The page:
Articles Tagged ‘Virtual Wire’

Palo Alto Firewall Configuration Options. Tap Mode, Virtual Wire, Layer 2 & Layer 3 Deployment modes

Our previous article explained how Palo Alto Firewalls make use of Security Zones to process and enforce security policies. This article will explain the different configuration options for physical Ethernet and logical interfaces available on the Palo Alto Firewall.

It’s easy to mix and match the interface types and deployment options in real world deployments and this seems to be the strongest selling point of Palo Alto Networks Next-Generation Firewalls. Network segmentation becomes easier due to the flexibility offered by a single pair of Palo Alto appliances.

Below is a list of the configuration options available for Ethernet (physical) interfaces:

  • Tap Mode
  • Virtual Wire
  • Layer 2
  • Layer 3
  • Aggregate Interfaces
  • HA

Following are the Logical interface options available:

  • VLAN
  • Loopback
  • Tunnel
  • Decrypt Mirror

The various interface types offered by Palo Alto Networks Next-Generation Firewalls provide flexible deployment options.

Tap Mode Deployment Option

TAP Mode deployment allows passive monitoring of the traffic flow across a network by using the SPAN feature (also known as mirroring).

A typical deployment would involve the configuration of SPAN on Cisco Catalyst switches where the destination SPAN port is the switch port to which our Palo Alto Firewall connects, as shown in the diagram below:

 Palo Alto Next Generation Firewall deployed in TAP mode

Figure 1. Palo Alto Next Generation Firewall deployed in TAP mode

The advantage of this deployment model is that it allows organizations to closely monitor traffic to their servers or network without requiring any changes to the network infrastructure.

During the configuration of SPAN it is important to ensure the correct SPAN source and SPAN Destination ports are configured while also enabling Tap mode at the Firewall.

Palo Alto Firewalls Security Zones – Tap Zone, Virtual Wire, Layer 2 and Layer 3 Zones

Palo Alto Networks Next-Generation Firewalls rely on the concept of security zones in order to apply security policies. This means that access lists (firewall rules) are applied to zones and not interfaces – this is similar to Cisco’s Zone-Based Firewall supported by IOS routers.

Palo Alto Networks Next-Generation Firewalls zones have no dependency on their physical location and they may reside in any location within the enterprise network. This is also illustrated in the network security diagram below:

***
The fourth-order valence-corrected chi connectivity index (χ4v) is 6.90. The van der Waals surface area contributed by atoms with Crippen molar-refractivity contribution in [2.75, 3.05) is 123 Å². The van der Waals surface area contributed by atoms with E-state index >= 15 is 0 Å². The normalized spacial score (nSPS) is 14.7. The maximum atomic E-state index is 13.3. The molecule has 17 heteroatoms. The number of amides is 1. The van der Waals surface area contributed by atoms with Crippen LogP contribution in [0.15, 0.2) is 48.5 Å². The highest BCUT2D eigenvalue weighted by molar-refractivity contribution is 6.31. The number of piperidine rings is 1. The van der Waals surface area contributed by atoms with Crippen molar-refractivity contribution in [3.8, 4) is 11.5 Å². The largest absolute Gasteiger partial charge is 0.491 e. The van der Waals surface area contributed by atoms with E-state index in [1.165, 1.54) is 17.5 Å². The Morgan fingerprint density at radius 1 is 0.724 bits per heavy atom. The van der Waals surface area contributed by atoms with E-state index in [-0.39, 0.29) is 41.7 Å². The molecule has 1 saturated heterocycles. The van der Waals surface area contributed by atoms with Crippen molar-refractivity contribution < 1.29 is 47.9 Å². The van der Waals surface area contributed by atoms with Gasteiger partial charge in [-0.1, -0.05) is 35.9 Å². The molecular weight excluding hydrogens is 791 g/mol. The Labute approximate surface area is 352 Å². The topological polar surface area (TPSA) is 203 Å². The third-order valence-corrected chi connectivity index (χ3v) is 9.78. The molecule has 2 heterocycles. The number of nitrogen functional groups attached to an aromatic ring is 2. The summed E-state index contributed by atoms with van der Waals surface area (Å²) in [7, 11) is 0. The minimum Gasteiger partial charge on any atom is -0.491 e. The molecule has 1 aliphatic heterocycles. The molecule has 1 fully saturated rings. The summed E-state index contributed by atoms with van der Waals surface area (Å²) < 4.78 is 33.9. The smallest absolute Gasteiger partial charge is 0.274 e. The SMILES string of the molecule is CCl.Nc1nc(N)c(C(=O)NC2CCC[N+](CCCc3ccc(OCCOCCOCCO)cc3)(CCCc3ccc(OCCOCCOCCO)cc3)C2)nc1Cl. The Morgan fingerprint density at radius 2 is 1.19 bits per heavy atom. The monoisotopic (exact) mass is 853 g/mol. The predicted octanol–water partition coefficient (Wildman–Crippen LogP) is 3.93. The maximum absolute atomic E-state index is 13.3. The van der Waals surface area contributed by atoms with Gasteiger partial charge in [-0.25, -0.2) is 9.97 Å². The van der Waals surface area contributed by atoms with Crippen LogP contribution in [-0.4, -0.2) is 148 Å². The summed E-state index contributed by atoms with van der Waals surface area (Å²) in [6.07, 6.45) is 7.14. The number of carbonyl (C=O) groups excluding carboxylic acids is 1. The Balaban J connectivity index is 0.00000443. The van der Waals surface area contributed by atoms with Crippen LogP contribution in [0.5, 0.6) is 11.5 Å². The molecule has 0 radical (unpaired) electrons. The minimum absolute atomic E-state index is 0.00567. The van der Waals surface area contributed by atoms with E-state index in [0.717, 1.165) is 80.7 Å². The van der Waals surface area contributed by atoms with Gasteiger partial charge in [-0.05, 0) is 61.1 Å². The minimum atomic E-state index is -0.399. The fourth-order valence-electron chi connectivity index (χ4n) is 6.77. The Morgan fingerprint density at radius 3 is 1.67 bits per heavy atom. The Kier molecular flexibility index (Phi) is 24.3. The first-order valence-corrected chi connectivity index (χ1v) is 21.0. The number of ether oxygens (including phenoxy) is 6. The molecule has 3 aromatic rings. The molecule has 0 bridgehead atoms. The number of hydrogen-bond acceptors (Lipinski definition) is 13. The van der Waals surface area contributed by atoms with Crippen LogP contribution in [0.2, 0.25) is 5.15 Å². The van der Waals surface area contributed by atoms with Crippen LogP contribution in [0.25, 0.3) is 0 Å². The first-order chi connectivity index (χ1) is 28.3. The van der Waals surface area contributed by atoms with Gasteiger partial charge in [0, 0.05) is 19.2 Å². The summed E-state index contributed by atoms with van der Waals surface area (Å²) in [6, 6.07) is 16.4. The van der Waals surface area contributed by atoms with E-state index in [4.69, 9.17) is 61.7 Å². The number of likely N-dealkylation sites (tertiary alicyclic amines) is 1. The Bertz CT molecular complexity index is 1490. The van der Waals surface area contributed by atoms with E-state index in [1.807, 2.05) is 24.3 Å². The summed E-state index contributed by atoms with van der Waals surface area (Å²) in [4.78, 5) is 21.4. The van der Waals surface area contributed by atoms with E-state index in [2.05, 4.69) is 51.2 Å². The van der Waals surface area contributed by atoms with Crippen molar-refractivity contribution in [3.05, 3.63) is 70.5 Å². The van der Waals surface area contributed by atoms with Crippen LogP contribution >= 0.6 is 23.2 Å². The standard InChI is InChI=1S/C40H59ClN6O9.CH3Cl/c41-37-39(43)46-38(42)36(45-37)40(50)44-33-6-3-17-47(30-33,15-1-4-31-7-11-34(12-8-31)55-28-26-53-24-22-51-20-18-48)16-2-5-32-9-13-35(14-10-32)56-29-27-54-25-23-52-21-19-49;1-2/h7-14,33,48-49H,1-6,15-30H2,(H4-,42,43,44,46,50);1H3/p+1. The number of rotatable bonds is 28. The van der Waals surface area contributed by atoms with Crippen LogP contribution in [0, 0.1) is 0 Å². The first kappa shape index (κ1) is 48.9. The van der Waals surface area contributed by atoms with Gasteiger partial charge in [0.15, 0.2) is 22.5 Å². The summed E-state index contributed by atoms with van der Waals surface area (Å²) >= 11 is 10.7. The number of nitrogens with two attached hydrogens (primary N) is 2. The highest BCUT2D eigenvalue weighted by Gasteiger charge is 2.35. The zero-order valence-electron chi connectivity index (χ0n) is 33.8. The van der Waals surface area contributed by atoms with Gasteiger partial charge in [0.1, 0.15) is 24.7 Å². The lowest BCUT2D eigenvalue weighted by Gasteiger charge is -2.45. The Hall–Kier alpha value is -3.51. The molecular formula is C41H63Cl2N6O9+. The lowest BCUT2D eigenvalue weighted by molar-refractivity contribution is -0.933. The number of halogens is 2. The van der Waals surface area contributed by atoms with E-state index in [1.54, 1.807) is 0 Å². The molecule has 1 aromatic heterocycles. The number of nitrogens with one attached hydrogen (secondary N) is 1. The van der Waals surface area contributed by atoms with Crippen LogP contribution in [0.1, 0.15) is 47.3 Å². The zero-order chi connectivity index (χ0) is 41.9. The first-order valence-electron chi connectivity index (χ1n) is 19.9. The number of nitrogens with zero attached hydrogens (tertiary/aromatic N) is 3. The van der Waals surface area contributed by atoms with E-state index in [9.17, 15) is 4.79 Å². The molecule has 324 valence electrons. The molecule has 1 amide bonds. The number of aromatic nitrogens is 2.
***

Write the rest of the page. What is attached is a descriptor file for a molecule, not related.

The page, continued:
Palo Alto Firewall Security Zones can contain networks in different locations Figure 1. Palo Alto Firewall Security Zones can contain networks in different locations

The above topology illustrated shows VLANs 10, 11 ,12 and 2 managed by a Cisco Catalyst 4507R+E Switch and are all part of OSPF Area 0 and visible as routes in the Palo Alto Firewall. A Layer 3 aggregated link has been created between the Palo Alto Firewall (Interface ae1 on each firewall) and the Cisco 4507R+E Switch (Port-Channel 1 & 2).

When aggregation interface ae1.2 on the Palo Alto Firewall is configured to be part of the DMZ Security Zone, all networks learnt by the OSPF routing protocol on interface ae1.2 will be part of the DMZ Security Zone.

Creating a Security Zone involves tasks such as naming the zone, assigning the interfaces to the new zone created and more. Palo Alto Networks Next-Generation Firewalls won’t process traffic from any interface unless they are part of a Security Zone.

The diagram below depicts the order in which packets are processed by the Palo Alto Firewall:

Initial Packet Processing – Flow Logic of Palo Alto Next-Generation Firewall Figure 2. Initial Packet Processing – Flow Logic of Palo Alto Next-Generation Firewall

It is without doubt Zone based firewalls provide greater flexibility in security design and are also considered easier to administer and maintain especially in large scale network deployments.

Palo Alto Networks Next-Generation Firewalls have four main types of Zones namely as shown in the screenshot below:

  • Tap Zone. Used in conjunction with SPAN/RSPAN to monitor traffic.
  • Virtual Wire. Also known as Transparent Firewall.
  • Layer 2. Used when switching between two or more networks.
  • Layer 3. Used when routing between two or more networks. Interfaces must be assigned an IP address.

Articles To Read Next:

CCENT/CCNA

Cisco Routers

  • SSL WebVPN
  • Securing Routers
  • Policy Based Routing
  • Router on-a-Stick

VPN Security

  • Understand DMVPN
  • GRE/IPSec Configuration
  • Site-to-Site IPSec VPN
  • IPSec Modes

Cisco Help

  • VPN Client Windows 8
  • VPN Client Windows 7
  • CCP Display Problem
  • Cisco Support App.

Windows 2012

  • New Features
  • Licensing
  • Hyper-V / VDI
  • Install Hyper-V

Linux

  • File Permissions
  • Webmin
  • Groups - Users
  • Samba Setup